Emmeline B. Wells
Her full name with marriages was Emmeline Blanche Woodward Harris Whitney Wells. She was born on February 29, 1828, to David and Deiadama Hare Woodward in Petersham, Massachusetts. Emmeline's father died when she was just four years old. She was a bright, precocious and active child who graduated from high school at the age of 14.  She taught school briefly before marrying at age 15.
She converted to the Church of Jesus Christ in 1842. She married 16 year old James Harris, also a new member of the church, the following year. In 1844, the young couple, his parents, and other Latter Day Saints from their region migrated to the headquarters of the Church, Nauvoo, Illinois. Her first son died, and her husband left the Church and left Emmeline in Nauvoo. Emmeline returned to school teaching and married prominent Mormon Newel K. Whitney as a plural wife. With other members of the Whitney Family, Emmeline left Nauvoo and made the trek west to Utah Territory in 1846.
Settling in Salt Lake City, Emmeline bore two daughters, and then Newel died in 1850. Emmeline went back to teaching school once more. She mostly provided for her own support the rest of her life. In 1852 she petitioned Daniel H. Wells, also a prominent Mormon and community leader, to become his seventh wife. She bore him three daughters.
Emmeline was the editor of the Utah Women's Exponent, established in 1872. She also wrote numerous short stories and poems, most published. She later compiled her poetry into a single volume, Musings and Memories. In 1912 she became the first Utah woman to receive an honorary degree, in literature, awarded her by Brigham Young University. Emmeline was an advocate for women's rights early in the women's suffrage movement. She served as liaison between Mormon and non-Mormon women and fielded hostile criticism associated with the practice of polygamy, which in most cases, offered women more independence than monogamy.
Emmeline represented Utah women in the National Woman Suffrage Association and the National and International Councils of Women for 30 years. Visiting Washington, D.C., she conferred with the nation's highest leaders. In 1899, Wells was invited by the International Council of Women to speak in London as a representative of the United States.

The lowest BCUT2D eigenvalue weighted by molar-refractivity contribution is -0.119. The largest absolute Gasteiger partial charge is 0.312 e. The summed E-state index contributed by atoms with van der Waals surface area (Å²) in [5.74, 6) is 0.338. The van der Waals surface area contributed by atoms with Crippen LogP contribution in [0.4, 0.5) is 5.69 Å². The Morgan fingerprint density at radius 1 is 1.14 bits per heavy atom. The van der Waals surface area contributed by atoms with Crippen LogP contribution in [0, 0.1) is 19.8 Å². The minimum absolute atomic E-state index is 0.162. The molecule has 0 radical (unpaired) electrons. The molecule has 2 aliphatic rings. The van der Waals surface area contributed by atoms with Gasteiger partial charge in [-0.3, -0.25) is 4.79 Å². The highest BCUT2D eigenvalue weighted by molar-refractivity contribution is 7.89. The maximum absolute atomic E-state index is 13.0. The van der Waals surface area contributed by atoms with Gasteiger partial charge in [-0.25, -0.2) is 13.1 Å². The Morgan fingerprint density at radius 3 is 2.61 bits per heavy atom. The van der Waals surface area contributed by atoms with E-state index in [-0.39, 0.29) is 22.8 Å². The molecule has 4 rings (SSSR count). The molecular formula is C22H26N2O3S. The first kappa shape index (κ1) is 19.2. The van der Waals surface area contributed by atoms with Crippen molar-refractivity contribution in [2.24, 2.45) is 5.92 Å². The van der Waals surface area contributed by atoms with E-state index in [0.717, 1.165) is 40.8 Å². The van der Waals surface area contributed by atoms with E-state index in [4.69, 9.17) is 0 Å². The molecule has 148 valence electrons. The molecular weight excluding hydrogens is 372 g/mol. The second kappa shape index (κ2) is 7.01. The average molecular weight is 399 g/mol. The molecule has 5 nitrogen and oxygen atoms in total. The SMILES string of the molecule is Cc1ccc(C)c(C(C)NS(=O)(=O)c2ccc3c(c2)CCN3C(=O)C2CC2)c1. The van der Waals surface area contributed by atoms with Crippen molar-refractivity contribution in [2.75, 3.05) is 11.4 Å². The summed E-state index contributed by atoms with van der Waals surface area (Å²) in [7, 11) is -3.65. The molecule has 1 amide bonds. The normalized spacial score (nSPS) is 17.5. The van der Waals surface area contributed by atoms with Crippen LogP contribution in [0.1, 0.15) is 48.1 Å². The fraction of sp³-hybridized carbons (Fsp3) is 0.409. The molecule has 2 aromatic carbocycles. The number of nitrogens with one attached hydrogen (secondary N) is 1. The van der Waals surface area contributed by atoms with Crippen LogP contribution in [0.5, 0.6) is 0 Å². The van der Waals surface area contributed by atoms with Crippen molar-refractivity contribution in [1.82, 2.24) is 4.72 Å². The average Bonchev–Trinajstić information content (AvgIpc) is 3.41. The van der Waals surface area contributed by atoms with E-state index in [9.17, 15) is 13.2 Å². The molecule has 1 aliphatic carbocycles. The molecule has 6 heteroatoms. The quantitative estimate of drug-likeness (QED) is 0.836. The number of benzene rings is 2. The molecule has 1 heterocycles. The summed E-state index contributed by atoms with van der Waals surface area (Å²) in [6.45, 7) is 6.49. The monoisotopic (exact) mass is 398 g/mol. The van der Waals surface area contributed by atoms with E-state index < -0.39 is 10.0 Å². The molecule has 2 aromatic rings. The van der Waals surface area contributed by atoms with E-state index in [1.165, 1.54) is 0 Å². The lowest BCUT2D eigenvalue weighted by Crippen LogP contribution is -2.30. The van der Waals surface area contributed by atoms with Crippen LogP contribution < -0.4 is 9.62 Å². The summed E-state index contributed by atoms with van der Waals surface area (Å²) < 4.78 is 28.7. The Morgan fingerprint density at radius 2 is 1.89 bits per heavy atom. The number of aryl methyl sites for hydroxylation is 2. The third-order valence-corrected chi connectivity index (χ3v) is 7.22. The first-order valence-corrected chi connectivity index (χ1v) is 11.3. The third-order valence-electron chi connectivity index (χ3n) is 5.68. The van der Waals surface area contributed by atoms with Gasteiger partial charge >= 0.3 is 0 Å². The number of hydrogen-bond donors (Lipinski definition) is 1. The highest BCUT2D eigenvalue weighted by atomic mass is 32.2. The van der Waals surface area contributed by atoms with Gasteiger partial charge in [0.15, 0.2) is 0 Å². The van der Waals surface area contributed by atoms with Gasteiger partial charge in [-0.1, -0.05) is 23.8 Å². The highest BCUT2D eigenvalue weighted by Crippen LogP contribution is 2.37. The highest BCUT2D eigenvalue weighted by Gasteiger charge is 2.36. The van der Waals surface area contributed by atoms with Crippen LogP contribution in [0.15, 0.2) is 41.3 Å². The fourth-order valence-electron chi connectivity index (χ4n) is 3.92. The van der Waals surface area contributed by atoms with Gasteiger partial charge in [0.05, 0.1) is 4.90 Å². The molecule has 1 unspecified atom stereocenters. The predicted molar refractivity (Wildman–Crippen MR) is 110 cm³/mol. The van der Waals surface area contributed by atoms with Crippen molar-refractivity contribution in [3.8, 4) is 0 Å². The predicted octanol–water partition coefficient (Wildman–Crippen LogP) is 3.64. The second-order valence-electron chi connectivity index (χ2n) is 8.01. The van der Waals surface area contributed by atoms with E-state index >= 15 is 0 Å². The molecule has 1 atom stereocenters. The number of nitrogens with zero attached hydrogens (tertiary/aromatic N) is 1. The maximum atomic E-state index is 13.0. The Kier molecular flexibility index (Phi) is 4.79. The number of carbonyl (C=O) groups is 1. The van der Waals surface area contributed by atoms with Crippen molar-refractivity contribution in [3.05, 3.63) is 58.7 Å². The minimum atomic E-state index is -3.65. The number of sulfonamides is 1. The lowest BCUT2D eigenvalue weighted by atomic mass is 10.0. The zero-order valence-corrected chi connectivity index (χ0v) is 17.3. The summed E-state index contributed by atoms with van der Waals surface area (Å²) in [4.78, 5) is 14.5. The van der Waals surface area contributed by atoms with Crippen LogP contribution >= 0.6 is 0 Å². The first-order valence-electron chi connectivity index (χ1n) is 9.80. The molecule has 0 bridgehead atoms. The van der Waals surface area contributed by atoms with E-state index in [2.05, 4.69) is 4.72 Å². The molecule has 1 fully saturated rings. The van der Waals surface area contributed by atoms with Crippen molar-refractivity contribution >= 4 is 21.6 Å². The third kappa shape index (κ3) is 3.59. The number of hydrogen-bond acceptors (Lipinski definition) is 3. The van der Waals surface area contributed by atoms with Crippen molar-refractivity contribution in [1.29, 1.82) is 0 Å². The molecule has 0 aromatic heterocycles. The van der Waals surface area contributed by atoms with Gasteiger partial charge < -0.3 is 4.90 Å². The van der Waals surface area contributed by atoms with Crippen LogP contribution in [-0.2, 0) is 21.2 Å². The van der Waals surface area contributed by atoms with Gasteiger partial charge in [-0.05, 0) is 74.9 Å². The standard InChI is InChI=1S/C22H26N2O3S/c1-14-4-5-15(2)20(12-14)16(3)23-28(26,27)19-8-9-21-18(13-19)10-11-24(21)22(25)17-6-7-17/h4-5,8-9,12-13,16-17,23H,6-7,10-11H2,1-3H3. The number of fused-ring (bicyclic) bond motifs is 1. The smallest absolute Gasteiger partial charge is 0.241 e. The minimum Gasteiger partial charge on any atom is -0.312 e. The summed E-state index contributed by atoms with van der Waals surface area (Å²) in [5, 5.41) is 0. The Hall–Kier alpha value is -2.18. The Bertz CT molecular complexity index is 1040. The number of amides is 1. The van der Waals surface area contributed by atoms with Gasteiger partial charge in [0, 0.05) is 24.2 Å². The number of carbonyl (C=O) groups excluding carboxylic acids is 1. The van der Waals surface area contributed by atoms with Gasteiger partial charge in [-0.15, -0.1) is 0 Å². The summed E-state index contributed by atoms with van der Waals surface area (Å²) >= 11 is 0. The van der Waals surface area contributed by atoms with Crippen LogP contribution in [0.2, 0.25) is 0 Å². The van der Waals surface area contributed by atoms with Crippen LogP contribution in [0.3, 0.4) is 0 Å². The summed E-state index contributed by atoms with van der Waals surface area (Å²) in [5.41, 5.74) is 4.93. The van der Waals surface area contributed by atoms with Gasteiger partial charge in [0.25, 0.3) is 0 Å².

Emmeline had a testimony that the Relief Society had been organized by revelation. “We do declare,” she said, “it our purpose to keep intact the original name and initial spirit and purpose of this great organization, holding fast to the inspired teachings of the Prophet Joseph Smith when he revealed that plan by which women were to be empowered through the calling of the priesthood to be grouped into suitable organizations for the purpose of ministering to the sick, assisting the needy, comforting the aged, warning the unwary and succoring the orphans.” 
In 1876 Prophet Brigham Young assigned her to be in charge of a grain storage program for the Church of Jesus Christ. The program was so successful that the surplus grain was made available for humanitarian aid, with portions being sent to help with a famine in China, the 1906 earthquake in San Francisco, California, and a drought in Southern Utah. The Relief Society also sold over 200,000 bushels of wheat to the U.S. government during World War I.
It was Emmeline and her counselors who chose the Relief Society motto, "Charity Never Faileth," that is still in use today. The Relief Society has become the largest and oldest women's organization in the world. Emmeline was 82 years old when she was called to be general president of the Relief Society. She served for 11 years, until shortly before her death in 1921.